Scientists have identified a new way of blocking the formation of blood vessels and halt the growth of tumours using mice.
According to researchers at Karolinska Institutet, a substance that exploits this mechanism could be developed into a new treatment for cancer.
For a cancer tumour to be able to grow larger than the size of a pea, the cancer cells need to stimulate the formation of new blood vessels that can supply the tumour with oxygen and nutrients, a process known as angiogenesis.
A number of medicines which inhibit angiogenesis have been developed, but their effect has been limited, and there is still a major need for better medicines.
The new results concern a receptor on the surface of blood vessel cells called ALK1.
When the researchers blocked ALK1 in tumours in mice, angiogenesis was inhibited and the tumours stopped growing.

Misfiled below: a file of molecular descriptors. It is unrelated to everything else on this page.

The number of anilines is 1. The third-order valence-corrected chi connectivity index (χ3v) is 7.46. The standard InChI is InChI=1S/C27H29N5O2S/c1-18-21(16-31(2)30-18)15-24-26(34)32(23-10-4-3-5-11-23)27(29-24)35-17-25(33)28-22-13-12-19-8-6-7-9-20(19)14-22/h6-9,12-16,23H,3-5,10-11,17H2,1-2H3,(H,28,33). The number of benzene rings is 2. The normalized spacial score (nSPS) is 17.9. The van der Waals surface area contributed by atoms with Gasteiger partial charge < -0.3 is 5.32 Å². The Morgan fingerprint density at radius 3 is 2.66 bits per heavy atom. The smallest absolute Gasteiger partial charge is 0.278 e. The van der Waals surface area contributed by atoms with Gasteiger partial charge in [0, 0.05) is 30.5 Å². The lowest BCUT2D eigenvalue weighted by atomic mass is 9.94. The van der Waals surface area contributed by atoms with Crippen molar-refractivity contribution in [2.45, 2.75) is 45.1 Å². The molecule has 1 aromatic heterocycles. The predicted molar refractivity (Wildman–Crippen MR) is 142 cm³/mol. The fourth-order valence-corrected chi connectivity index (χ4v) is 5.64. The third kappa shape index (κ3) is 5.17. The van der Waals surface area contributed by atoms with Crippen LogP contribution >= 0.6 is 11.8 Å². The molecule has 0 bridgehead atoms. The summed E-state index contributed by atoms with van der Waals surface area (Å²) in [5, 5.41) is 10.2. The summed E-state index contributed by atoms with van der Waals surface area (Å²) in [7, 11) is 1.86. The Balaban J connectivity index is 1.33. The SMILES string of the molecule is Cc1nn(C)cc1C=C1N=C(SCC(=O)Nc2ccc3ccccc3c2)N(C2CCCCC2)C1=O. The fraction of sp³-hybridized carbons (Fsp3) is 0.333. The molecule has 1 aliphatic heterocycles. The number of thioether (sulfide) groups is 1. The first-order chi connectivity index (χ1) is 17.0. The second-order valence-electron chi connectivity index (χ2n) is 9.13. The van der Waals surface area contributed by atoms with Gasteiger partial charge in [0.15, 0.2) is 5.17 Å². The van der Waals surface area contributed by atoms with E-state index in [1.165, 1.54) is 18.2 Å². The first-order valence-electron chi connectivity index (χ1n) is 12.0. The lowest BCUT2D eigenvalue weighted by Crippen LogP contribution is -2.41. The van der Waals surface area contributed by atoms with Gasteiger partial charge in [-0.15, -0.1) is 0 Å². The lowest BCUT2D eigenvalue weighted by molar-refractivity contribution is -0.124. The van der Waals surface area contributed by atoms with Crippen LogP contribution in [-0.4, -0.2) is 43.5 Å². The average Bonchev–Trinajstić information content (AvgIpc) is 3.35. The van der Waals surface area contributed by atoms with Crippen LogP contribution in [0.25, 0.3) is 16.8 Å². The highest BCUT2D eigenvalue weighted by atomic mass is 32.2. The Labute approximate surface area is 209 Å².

The ALK1 receptor is activated by a family of signalling proteins that are very important for communication between different types of cell in a wide range of key processes in the body.
The study indicates that two members of that family work together to stimulate angiogenesis in tumours.
ALK1 was blocked partly by genetic means and partly using a pharmaceutical substance called RAP-041.
"We believe that RAP-041 could be used in combination with existing angiogenesis inhibitors to achieve the maximum effect," said associate professor Kristian Pietras, who led the study.